As wind turbines grow in popularity, General Electric wants them to grow another way, too: up. The company has announced plans to build what it says will be the world’s biggest offshore wind turbine, which may also be the most powerful turbine in the world to date.
Called the Haliade-X, GE's turbine will stand 853 feet tall, according to NBC, which is more than three times taller than typical wind turbines. Haliade-X will be capable of generating 67 gigawatt-hours a year under typical wind conditions, or 45 percent more than any existing offshore turbine. That's enough energy to power 16,000 households.
“The renewables industry took more than 20 years to install the first 17 GW of offshore wind,” said Jérôme Pécresse, President and CEO of GE Renewable Energy. “Today, the industry forecasts that it will install more than 90 GW over the next 12 years. This is being driven by lower cost of electricity from scale and technology. The Haliade-X shows GE’s commitment to the offshore wind segment and will set a new benchmark for cost of electricity, thus driving more offshore growth.”
The massive height of the new turbines is all about efficiency. Larger blades make turbines more resilient to variations in wind speed, which can reduce a turbine’s efficiency. The longer the blades (the Haliade X’s will be 351 feet), the more energy they capture. Offshore wind farms are also expensive to build and maintain, so it makes sense to use bigger turbines instead of more.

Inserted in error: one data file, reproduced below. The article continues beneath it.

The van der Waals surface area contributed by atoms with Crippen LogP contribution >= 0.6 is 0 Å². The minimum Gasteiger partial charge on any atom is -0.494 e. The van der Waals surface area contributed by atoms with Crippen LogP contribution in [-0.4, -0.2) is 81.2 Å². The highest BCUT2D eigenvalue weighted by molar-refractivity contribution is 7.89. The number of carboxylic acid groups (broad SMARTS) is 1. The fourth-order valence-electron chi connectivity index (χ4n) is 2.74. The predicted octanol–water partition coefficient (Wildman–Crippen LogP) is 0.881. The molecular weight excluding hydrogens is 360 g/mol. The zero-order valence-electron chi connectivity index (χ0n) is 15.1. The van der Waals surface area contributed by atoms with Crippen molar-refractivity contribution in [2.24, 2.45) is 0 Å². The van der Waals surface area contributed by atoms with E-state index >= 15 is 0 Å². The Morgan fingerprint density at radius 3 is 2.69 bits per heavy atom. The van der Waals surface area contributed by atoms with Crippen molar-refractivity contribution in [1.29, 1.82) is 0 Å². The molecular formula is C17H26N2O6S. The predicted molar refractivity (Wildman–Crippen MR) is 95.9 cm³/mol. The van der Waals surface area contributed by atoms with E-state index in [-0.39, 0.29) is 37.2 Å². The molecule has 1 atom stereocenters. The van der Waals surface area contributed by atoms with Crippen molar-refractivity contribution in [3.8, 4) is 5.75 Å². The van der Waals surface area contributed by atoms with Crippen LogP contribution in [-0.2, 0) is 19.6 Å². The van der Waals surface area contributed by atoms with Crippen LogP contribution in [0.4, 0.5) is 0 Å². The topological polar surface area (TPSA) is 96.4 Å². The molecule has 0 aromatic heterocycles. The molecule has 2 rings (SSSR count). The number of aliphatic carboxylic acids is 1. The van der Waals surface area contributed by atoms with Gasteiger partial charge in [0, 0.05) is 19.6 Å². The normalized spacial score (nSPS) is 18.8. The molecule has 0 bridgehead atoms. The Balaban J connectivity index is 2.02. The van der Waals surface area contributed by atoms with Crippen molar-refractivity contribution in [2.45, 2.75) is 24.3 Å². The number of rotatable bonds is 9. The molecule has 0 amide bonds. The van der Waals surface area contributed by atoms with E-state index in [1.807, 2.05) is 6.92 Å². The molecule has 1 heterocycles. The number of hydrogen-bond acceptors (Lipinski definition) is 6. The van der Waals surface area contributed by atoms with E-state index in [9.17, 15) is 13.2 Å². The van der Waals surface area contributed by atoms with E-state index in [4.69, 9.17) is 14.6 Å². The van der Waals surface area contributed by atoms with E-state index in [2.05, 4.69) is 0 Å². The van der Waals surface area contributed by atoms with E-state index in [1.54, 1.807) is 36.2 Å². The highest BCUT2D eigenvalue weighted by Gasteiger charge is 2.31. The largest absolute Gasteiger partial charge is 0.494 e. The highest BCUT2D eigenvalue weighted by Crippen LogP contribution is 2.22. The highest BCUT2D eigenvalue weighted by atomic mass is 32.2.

“The number of hours at sea for planned maintenance is largely independent of the size of the turbine, resulting in a lower cost to maintain the offshore wind farm with larger turbines,” Vincent Schellings, a product development manager at GE Renewable Energy in the Netherlands, told NBC News.
It's unclear if GE's new turbine will become the industry standard size or if they will keep growing, but what is for certain is that wind power is not done growing in popularity. Wind power now provides about 5.6 percent of U.S. electricity needs, according to the U.S. Energy Information Association, up from 4.7 percent in 2015 and 3.5 percent in 2012. The U.S. Department of Energy also predicts that wind energy could supply 35 percent of the nation’s energy by 2050.
GE said the new turbine will begin shipping in 2021, but it's unclear when construction will be complete.